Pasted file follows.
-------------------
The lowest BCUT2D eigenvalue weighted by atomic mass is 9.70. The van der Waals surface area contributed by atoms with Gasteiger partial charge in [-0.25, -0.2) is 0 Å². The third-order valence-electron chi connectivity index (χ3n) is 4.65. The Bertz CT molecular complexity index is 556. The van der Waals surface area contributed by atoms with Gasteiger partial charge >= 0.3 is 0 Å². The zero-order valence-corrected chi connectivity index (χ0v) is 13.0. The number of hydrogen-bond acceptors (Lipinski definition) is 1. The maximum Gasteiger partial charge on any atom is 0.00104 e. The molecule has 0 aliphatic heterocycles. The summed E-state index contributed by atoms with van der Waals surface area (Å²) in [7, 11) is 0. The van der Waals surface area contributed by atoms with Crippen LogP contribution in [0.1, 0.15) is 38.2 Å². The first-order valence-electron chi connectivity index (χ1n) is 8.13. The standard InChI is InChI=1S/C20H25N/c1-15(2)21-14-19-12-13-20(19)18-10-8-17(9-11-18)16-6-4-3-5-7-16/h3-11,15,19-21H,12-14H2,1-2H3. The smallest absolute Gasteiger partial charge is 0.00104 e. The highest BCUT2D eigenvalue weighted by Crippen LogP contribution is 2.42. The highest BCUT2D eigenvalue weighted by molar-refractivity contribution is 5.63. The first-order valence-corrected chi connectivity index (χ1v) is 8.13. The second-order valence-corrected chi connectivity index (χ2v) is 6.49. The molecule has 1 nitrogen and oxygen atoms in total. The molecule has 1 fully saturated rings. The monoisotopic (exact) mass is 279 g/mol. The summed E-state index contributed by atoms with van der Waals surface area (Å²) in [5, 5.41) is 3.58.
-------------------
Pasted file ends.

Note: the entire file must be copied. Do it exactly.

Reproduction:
The lowest BCUT2D eigenvalue weighted by atomic mass is 9.70. The van der Waals surface area contributed by atoms with Gasteiger partial charge in [-0.25, -0.2) is 0 Å². The third-order valence-electron chi connectivity index (χ3n) is 4.65. The Bertz CT molecular complexity index is 556. The van der Waals surface area contributed by atoms with Gasteiger partial charge >= 0.3 is 0 Å². The zero-order valence-corrected chi connectivity index (χ0v) is 13.0. The number of hydrogen-bond acceptors (Lipinski definition) is 1. The maximum Gasteiger partial charge on any atom is 0.00104 e. The molecule has 0 aliphatic heterocycles. The summed E-state index contributed by atoms with van der Waals surface area (Å²) in [7, 11) is 0. The van der Waals surface area contributed by atoms with Crippen LogP contribution in [0.1, 0.15) is 38.2 Å². The first-order valence-electron chi connectivity index (χ1n) is 8.13. The standard InChI is InChI=1S/C20H25N/c1-15(2)21-14-19-12-13-20(19)18-10-8-17(9-11-18)16-6-4-3-5-7-16/h3-11,15,19-21H,12-14H2,1-2H3. The smallest absolute Gasteiger partial charge is 0.00104 e. The highest BCUT2D eigenvalue weighted by Crippen LogP contribution is 2.42. The highest BCUT2D eigenvalue weighted by molar-refractivity contribution is 5.63. The first-order valence-corrected chi connectivity index (χ1v) is 8.13. The second-order valence-corrected chi connectivity index (χ2v) is 6.49. The molecule has 1 nitrogen and oxygen atoms in total. The molecule has 1 fully saturated rings. The monoisotopic (exact) mass is 279 g/mol. The summed E-state index contributed by atoms with van der Waals surface area (Å²) in [5, 5.41) is 3.58.